Fondled by the Firm Hand of Rutger Hauer

Violet midday skies.

Wrathful, lingering thunder.

Smoldering carcasses heaped inside shelters of opportunity.

Roche Harbor was no more. Tiny monstrosities from beneath the waves were in the midst of arriving to reclaim their lost domains.

We fled by diesel. The three of us: me, Dave, and Audra between us, wedged neatly into a cheap, reeking, chip-oil-powered Pontiac once driven by a vacationing Kevin Costner. Our morose trio careened towards Friday Harbor, heads nodding in time to every ragged pothole along the way. Islands, I’ve noticed—particularly those chiefly served by ferries—are seldom plagued by the traffic jams of the mainland. My best guess is that islanders are more prone to taking refuge in place. I suppose if you witness titanic explosions in Seattle, you might be inclined to believe that ferry service might be temporarily suspended. Whatever the case, our worst impediment was the sorry condition of the roads. Our second worst impediment was Dave’s insistence on exploring the nature of identity while trying to flee an eldritch, nameless horror.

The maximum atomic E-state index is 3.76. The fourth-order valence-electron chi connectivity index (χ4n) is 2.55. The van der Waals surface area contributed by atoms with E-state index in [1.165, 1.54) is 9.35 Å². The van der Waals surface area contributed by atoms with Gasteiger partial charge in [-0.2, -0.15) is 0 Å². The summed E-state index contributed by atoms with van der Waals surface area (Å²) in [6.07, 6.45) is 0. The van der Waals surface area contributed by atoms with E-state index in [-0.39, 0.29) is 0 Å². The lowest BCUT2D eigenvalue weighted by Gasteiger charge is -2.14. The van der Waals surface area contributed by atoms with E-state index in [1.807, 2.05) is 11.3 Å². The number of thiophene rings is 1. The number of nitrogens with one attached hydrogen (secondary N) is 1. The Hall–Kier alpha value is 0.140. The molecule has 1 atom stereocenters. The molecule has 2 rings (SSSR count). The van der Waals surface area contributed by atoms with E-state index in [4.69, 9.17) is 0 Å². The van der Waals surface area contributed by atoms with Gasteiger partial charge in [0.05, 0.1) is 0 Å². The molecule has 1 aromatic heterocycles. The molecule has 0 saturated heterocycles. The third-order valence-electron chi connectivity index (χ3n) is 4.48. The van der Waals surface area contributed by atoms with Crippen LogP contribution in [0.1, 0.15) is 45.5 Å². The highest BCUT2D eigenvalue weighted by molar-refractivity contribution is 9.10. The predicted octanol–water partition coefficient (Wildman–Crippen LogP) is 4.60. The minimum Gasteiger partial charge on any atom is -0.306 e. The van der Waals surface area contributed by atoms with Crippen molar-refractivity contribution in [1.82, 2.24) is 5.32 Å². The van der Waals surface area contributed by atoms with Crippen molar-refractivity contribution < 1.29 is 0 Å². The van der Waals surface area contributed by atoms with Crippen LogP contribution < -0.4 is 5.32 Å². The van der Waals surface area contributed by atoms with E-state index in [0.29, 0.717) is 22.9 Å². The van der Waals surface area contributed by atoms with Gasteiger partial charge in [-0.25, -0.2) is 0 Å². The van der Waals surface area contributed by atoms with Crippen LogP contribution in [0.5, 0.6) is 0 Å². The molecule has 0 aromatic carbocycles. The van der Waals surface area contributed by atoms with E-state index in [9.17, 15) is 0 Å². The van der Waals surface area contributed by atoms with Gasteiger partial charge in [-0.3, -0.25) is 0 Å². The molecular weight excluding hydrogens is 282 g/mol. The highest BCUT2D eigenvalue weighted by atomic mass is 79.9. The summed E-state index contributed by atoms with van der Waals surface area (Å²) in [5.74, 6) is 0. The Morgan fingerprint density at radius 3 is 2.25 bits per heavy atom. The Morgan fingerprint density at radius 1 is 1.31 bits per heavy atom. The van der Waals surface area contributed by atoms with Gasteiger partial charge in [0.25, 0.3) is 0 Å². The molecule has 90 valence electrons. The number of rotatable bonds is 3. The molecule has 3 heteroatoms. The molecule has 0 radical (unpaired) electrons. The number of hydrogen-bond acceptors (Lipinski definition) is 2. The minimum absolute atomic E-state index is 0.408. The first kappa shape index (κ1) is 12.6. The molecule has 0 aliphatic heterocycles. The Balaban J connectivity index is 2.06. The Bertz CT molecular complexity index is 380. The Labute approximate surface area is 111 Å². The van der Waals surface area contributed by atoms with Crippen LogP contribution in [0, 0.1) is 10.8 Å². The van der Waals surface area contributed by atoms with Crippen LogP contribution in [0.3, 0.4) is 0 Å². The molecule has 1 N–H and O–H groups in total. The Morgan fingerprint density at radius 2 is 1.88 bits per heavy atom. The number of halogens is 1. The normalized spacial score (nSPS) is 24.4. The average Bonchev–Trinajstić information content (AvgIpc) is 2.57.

“What do you suppose counts as a person, Sam?”

“I give up, Dave. What counts as a person?”

“It’s not a riddle.” He chuckled. “Well, not that kind of a riddle, anyhow. It’s a puzzle. I don’t think I know the answer. I thought you might be able to help.”

“I don’t know, man. Arms, legs, a head, a functioning torso? Probably a working brain. A living human.” The point of the conversational prompt eluded me. “What are you getting at?”

“It seems like it should be an easy question, doesn’t it? Close your eyes, picture a normal living human being, and there you go. Bob’s your uncle.” He veered around a fallen tree. “But how important is the mental state?”

“The mental state?”

“The mental state. Is someone in a vegetative state a person in the common-sense, uh, sense? How important is the capacity for thought? How critical is the mind?”

“A person in a coma is still a person, dude. Watch out for that branch.” A low-hanging fir bough thumped the roof of the vehicle. “Being impaired doesn’t suddenly make someone not a person anymore.”

“No? Then what does make a person not a person anymore?”

“Dude, I don’t know. Death, I guess.”

“That’s it? And when does personhood begin?”

“What the hell? Are you ambushing me with an abortion debate? Not only am I not interested, but I can’t imagine a less relevant topic anymore.”

“No, no. Just curious is all. Thinking about old religious doctrine.”

“How so?”

He doubled clutched to downshift as we began climbing a hill. “Well, maybe the small-a anabaptist approach is right and you can’t be a proper person until you’ve developed a mature moral sense. Or maybe the materialist types are right and as soon as gametes mix to form a brand-new DNA combination, that’s good enough to count.” He downshifted again. “Could it be that the word ‘person’ is imprecise and English would be better off with new words to distinguish some kind of hierarchy of personhood?”